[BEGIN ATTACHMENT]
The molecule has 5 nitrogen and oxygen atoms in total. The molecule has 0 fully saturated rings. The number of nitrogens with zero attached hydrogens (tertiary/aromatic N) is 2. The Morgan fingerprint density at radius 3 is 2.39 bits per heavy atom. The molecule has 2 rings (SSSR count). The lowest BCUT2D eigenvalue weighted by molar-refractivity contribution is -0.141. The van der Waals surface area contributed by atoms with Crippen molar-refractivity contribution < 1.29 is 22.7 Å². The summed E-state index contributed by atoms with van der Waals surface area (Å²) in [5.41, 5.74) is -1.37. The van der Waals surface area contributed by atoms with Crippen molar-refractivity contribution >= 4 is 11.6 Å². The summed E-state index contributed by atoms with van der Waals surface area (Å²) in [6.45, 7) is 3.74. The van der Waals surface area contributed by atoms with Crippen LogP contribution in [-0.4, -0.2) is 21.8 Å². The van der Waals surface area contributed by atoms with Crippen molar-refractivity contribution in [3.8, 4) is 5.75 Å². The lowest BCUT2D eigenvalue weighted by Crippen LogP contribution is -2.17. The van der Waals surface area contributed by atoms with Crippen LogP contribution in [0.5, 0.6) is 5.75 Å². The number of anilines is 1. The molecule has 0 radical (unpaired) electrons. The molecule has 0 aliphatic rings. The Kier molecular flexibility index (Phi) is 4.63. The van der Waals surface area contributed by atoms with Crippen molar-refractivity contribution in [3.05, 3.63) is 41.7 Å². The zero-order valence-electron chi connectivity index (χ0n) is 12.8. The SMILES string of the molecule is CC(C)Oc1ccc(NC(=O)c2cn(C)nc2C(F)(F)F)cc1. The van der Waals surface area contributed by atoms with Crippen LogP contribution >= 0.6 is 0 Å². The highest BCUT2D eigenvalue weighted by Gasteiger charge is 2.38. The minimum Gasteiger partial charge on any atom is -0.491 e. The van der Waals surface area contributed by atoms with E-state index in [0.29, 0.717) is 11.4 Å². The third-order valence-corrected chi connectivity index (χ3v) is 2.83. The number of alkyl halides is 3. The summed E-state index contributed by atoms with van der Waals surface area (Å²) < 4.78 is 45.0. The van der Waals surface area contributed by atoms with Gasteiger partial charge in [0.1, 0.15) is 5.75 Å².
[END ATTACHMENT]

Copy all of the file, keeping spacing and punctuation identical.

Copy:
The molecule has 5 nitrogen and oxygen atoms in total. The molecule has 0 fully saturated rings. The number of nitrogens with zero attached hydrogens (tertiary/aromatic N) is 2. The Morgan fingerprint density at radius 3 is 2.39 bits per heavy atom. The molecule has 2 rings (SSSR count). The lowest BCUT2D eigenvalue weighted by molar-refractivity contribution is -0.141. The van der Waals surface area contributed by atoms with Crippen molar-refractivity contribution < 1.29 is 22.7 Å². The summed E-state index contributed by atoms with van der Waals surface area (Å²) in [5.41, 5.74) is -1.37. The van der Waals surface area contributed by atoms with Crippen molar-refractivity contribution >= 4 is 11.6 Å². The summed E-state index contributed by atoms with van der Waals surface area (Å²) in [6.45, 7) is 3.74. The van der Waals surface area contributed by atoms with Crippen LogP contribution in [-0.4, -0.2) is 21.8 Å². The van der Waals surface area contributed by atoms with Crippen molar-refractivity contribution in [3.8, 4) is 5.75 Å². The lowest BCUT2D eigenvalue weighted by Crippen LogP contribution is -2.17. The van der Waals surface area contributed by atoms with Crippen LogP contribution in [0.5, 0.6) is 5.75 Å². The number of anilines is 1. The molecule has 0 radical (unpaired) electrons. The molecule has 0 aliphatic rings. The Kier molecular flexibility index (Phi) is 4.63. The van der Waals surface area contributed by atoms with Crippen molar-refractivity contribution in [3.05, 3.63) is 41.7 Å². The zero-order valence-electron chi connectivity index (χ0n) is 12.8. The SMILES string of the molecule is CC(C)Oc1ccc(NC(=O)c2cn(C)nc2C(F)(F)F)cc1. The van der Waals surface area contributed by atoms with Crippen LogP contribution >= 0.6 is 0 Å². The highest BCUT2D eigenvalue weighted by Gasteiger charge is 2.38. The minimum Gasteiger partial charge on any atom is -0.491 e. The van der Waals surface area contributed by atoms with E-state index in [0.29, 0.717) is 11.4 Å². The third-order valence-corrected chi connectivity index (χ3v) is 2.83. The number of alkyl halides is 3. The summed E-state index contributed by atoms with van der Waals surface area (Å²) < 4.78 is 45.0. The van der Waals surface area contributed by atoms with Gasteiger partial charge in [0.1, 0.15) is 5.75 Å².